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It's becoming more popular for websites to hide its navigation off screen, only revealing a menu when you interact with an element.
The interaction can be a click or a hover, the element is normally a hamburger menu, but occasionally its text or symbol based. Either way this practice is a good way to clean up the clutter of your website.
Here are 10 examples, each providing a slightly different take on the trend.
Let us start with the bombshell. There isn’t anything new on the digital marketing horizon for 2015 that excites me much in isolation.
In previous years entire new disciplines emerged. Last year was big for content marketing, data, native advertising, programmatic.
Before that we had marketing automation, inbound marketing and going back further still social, mobile, video and so on. “Search engine marketing” was coined as a discipline back in 2001.
You will no doubt notice that we have a new site design. It’s a completely refreshed and fully responsive experience that should hopefully put the user first.
It’s also a work in progress.
Micro UX is a small element in a product’s design, focused entirely on a single task.
These simple interactions and effects are primarily designed to create an interesting and hopefully unique experience for the user.
Here we’ll be finding out how these little details can make a big difference.
In a world which demands 'more, done better, and faster,' simplicity has taken on the power of a moral imperative.
In America, the average hours worked per week is now 47 hours, that’s nearly a six day work week. As parents, professionals, and members of little used gyms, the admonition to 'Be All You Can Be' is a self-escalating puzzle.
In the context of the more specialized and complex requirements faced in life, making one’s communications simple may be as important as making them polite.
So, simplicity equates to credibility and also the ability to fit with your audience’s over-stuffed lives. To time-strapped consumers, if it’s not simple, it’s not welcome.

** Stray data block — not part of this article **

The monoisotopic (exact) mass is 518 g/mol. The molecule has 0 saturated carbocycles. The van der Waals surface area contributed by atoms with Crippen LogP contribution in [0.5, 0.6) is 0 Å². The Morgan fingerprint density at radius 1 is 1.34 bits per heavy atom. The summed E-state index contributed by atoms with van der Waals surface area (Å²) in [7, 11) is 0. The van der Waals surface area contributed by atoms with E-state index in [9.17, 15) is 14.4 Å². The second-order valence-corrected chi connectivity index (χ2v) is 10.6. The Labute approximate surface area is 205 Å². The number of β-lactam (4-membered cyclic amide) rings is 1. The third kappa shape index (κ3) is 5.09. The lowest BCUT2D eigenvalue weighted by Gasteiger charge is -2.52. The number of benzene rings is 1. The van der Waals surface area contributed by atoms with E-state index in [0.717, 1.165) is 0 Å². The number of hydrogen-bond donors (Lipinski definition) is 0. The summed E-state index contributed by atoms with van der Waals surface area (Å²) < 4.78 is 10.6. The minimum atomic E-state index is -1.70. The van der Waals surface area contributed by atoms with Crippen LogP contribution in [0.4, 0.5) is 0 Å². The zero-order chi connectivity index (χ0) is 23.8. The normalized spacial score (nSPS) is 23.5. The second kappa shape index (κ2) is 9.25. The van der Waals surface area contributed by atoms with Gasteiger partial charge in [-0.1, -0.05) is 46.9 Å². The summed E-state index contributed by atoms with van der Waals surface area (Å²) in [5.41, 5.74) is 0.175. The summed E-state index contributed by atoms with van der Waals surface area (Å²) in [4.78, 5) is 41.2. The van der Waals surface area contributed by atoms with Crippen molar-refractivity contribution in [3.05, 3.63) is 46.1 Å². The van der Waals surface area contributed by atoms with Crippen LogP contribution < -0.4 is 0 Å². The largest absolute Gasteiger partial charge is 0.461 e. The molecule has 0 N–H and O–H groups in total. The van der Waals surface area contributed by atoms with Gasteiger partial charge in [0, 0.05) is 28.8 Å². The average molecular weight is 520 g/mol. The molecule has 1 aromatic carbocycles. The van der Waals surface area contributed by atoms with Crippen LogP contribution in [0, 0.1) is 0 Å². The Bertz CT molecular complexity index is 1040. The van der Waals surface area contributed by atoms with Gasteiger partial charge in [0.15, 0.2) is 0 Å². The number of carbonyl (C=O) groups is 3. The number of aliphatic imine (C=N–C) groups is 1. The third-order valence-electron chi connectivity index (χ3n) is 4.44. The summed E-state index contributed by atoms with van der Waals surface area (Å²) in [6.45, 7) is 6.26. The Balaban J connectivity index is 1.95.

I've been trawling through some mobile sites to find features I like.
Previously I published probably my favourite 15 mobile features but here's 30 more I like to see on the smaller screen.
As ever, check out the Econsultancy Mobile Web Design and Development Best Practice Guide for more guidance and come to the Festival of Marketing in London, November 12-13th, to learn more.
Right, let's get stuck in with the screenshots!
I have found it virtually impossible to find credible Instagram accounts around marketing and digital topics, why is this?
For someone who works in social media, I was restrained to get involved with the Instagram hype.
Having been a Twitter user since near launch, I regarded them as fairly similar products and didn’t really want to condemn myself to even more social network hours a day.
However, my love of food got the better of me and now, as an avid Instagrammer, I do not look back.
It’s awards season here at Econsultancy as the entries detailing inspirational case studies from a huge range of companies continue to roll in.
The Digitals 2014 are designed to showcase the finest work from the global digital and ecommerce community, but not just from individuals, we want to put the whole team centre stage in order to celebrate and truly reflect the collaborative culture of our industry.
You have till 24 September 2014 to enter, and in order to give you inspiration for your own entry we’ve rounded up some of the best B2B case studies we received in 2013.
For more advice on how to write your entry, read David Moth’s 10 tips for writing a stand out awards entry for The Digitals.
The Festival of Marketing (London's answer to Cannes Lions) will be upon us in November.
I've been rounding up some content to whet your appetite, including this collection of content and strategy slideshows relating to some of our speakers.
Check out the Festival website for more information, including a full lineup of speakers.
Airbnb rebranded earlier this summer and it was pretty hard to miss, at one point generating enough hundreds of thousands of tweets to top the global trends (partly due to its similarity to an existing company logo).
Recently I listened to some of the guys from DesignStudio, the agency behind the rebrand, talking about the joys and stresses of such a monumental project.
I thought I'd share some tidbits from their presentation and discuss what a brand and a logo means, as well as how one should go about changing it. I'll be concentrating on the creative side of the brief, as opposed to equally important considerations for those in the same boat, such as SEO (if you're picking a new name or slogan) etc.
So, what did a creative rebrand of Airbnb entail?
For more creative and branding stories, check out the Festival of Marketing, November 12-13th in London.
Google I/O revealed a host of interesting developments.
Here I attempt to stick my finger in the air and determine what they could mean for us as people in the long term.
Feel free to agree or disagree.
Virgin America's new website manages to turn booking a flight into a joyous process.
That tells you all you need to know about how good this website is.
Here I've picked out 30 good bits. I urge you, of course, to read this post, but go and check out the website yourself for some great design inspiration.